1 Like

It still does not compile even if I change the code to use non-mutable references.

Non-move works:

fn main() {
    let rows = 5;
    let columns = 7;

    let mut data = vec![0; rows * columns];
    let mut array = |i: usize, j: usize| &data[columns * i + j];

    assert_eq!(*array(3, 4), 0);
}

because the closure is then equivalent of fn<'a>(/* from scope &'a Vec*/) -> &'a usize.

or by value works:

    let array = move |i: usize, j: usize| data[columns * i + j];

    assert_eq!(array(3, 4), 0);

because closure is then equivalent of fn() -> usize.

The move + reference combo doesn't work, because with data owned by the closure there's no way to ensure the reference will be valid. Non-borrowing closure is movable and can be moved/destroyed. After it returns a reference, it could be moved to another thread, or it could modify the data in a way that invalidates the previous reference. Having closure borrow the data freezes it as read-only and attaches a lifetime to it that can be reused for returned references.

fn main() {
    let rows = 5;
    let columns = 7;

    let mut data = vec![0; rows * columns];
    let array = move |i: usize, j: usize| data[columns * i + j];

    let tmp = array(3,4);
    drop(array); // if array owns the data, this destroys the data
    assert_eq!(tmp, 0); // if this was a reference, it'd be use-after-free
}

Is it possible for the compiler to mark the returned reference to the captured variable as a borrowed reference from the closure so that the returned reference cannot out live the closure? In this way, we can eliminate the undefined behavior with the borrow checker.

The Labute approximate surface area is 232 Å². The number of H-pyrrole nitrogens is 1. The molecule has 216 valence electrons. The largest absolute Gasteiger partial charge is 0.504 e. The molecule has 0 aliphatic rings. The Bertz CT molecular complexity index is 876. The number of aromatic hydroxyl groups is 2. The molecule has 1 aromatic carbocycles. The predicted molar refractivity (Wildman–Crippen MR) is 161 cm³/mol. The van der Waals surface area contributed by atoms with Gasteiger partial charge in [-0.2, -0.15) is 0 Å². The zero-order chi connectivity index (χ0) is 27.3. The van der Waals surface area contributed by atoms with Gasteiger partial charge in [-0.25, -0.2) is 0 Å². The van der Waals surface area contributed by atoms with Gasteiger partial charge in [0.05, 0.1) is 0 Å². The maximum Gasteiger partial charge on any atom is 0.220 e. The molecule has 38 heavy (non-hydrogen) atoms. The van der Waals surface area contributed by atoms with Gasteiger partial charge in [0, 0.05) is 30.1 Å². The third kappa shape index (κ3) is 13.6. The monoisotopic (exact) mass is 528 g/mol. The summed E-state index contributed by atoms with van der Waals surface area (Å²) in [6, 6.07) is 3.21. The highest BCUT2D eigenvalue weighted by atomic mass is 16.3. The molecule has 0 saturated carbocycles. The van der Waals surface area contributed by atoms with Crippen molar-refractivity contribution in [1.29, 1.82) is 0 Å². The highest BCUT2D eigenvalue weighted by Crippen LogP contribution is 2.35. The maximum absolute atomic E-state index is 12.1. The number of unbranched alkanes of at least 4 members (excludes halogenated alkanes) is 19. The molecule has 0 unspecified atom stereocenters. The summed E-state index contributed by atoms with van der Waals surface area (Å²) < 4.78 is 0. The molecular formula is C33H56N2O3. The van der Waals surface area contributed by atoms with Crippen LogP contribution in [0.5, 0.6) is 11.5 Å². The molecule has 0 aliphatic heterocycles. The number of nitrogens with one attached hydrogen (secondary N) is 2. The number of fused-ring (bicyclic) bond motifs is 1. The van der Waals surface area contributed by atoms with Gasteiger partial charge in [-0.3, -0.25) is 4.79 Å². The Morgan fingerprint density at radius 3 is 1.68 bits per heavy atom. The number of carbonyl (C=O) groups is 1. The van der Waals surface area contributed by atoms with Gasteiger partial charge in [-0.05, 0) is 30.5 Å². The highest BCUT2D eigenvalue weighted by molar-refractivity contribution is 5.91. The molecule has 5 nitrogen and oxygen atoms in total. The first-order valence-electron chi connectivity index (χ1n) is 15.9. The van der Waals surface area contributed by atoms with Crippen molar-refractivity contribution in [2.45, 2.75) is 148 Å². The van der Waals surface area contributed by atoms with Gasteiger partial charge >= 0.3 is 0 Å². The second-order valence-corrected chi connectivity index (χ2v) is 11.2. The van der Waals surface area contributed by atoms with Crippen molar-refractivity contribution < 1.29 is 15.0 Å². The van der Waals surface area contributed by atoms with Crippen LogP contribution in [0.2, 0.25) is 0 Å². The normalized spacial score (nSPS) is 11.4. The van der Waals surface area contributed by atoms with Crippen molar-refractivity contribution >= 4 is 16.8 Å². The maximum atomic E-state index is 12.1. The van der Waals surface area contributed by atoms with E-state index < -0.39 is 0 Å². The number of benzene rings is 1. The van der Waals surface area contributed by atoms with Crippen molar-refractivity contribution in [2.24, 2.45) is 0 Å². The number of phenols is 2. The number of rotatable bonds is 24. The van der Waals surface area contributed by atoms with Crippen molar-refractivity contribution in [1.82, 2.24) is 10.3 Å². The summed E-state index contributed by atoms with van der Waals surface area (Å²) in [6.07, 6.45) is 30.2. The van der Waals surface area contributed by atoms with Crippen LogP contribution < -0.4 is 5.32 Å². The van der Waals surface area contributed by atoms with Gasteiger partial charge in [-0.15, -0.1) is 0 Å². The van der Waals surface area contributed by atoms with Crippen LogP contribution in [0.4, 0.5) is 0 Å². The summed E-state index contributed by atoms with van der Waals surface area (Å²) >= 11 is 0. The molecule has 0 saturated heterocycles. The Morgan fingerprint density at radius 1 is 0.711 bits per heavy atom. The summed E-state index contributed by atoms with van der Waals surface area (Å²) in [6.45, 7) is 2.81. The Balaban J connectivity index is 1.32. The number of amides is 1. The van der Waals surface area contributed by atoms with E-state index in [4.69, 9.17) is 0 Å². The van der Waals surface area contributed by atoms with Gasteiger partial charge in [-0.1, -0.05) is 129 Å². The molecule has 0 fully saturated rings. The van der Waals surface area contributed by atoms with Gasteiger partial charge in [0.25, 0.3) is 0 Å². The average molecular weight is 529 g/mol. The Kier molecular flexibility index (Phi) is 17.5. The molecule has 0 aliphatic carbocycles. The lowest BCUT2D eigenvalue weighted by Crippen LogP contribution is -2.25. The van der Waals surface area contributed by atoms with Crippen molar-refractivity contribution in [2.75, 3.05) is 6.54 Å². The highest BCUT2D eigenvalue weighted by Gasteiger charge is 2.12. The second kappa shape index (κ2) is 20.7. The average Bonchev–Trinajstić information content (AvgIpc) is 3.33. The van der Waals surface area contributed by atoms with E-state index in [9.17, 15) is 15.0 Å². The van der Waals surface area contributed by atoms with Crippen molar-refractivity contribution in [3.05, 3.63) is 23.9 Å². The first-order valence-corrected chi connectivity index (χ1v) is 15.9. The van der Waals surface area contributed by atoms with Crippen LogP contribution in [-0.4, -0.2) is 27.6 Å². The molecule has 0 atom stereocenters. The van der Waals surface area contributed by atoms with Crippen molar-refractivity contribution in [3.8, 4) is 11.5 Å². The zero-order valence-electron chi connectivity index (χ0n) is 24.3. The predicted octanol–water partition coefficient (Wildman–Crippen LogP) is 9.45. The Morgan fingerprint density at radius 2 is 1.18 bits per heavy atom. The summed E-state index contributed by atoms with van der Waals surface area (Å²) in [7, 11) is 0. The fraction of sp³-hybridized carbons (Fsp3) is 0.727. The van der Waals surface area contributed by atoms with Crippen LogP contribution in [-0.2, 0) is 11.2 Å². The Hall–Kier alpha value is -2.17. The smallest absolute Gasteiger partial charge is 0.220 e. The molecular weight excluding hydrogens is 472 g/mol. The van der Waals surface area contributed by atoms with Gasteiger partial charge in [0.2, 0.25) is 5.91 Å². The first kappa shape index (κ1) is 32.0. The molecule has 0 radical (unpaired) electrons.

Here are some examples to show what I mean.

Dropping the closure while being borrowed is an error:

fn main() {
    let rows = 5;
    let columns = 7;

    let mut data = vec![0; rows * columns];
    let mut array = move |i: usize, j: usize| &mut data[columns * i + j];

    let tmp = array(3, 4); // `tmp` is a reference borrowed from the closure `array` and cannot out live `array`.
    drop(array); // Error because `array` is being dropped while being borrowed.
    assert_eq(tmp, 0);
}

Mutably borrow the closure multiple times at the same time is a error:

fn main() {
    let rows = 5;
    let columns = 7;

    let mut data = vec![0; rows * columns];
    let mut array = move |i: usize, j: usize| &mut data[columns * i + j];

    let tmp_1 = array(3, 4); // OK.
    let tmp_2 = array(2, 3); // Error since `array` is already being mutably borrowed.
    assert_eq(tmp_1, 0);
}

Immutably borrow the closure multiple times is fine:

fn main() {
    let rows = 5;
    let columns = 7;

    let data = vec![0; rows * columns];
    let array = move |i: usize, j: usize| &data[columns * i + j];

    let tmp_1 = array(3, 4); // OK.
    let tmp_2 = array(2, 3); // OK since we only have immutable borrows from the closure.
    assert_eq(tmp_1, 0);
    assert_eq(tmp_2, 0);
}

If the previous mutable borrow ends, you can mutably borrow the closure again:

fn main() {
    let rows = 5;
    let columns = 7;

    let mut data = vec![0; rows * columns];
    let mut array = move |i: usize, j: usize| &mut data[columns * i + j];

    assert_eq(*array(3, 4), 0); // OK. This line borrows the closure and then the borrow ends.
    *array(3, 4) = 5; // OK.
    assert_eq(*array(3, 4), 5); // OK.
}

This requires GATs, generic associated types.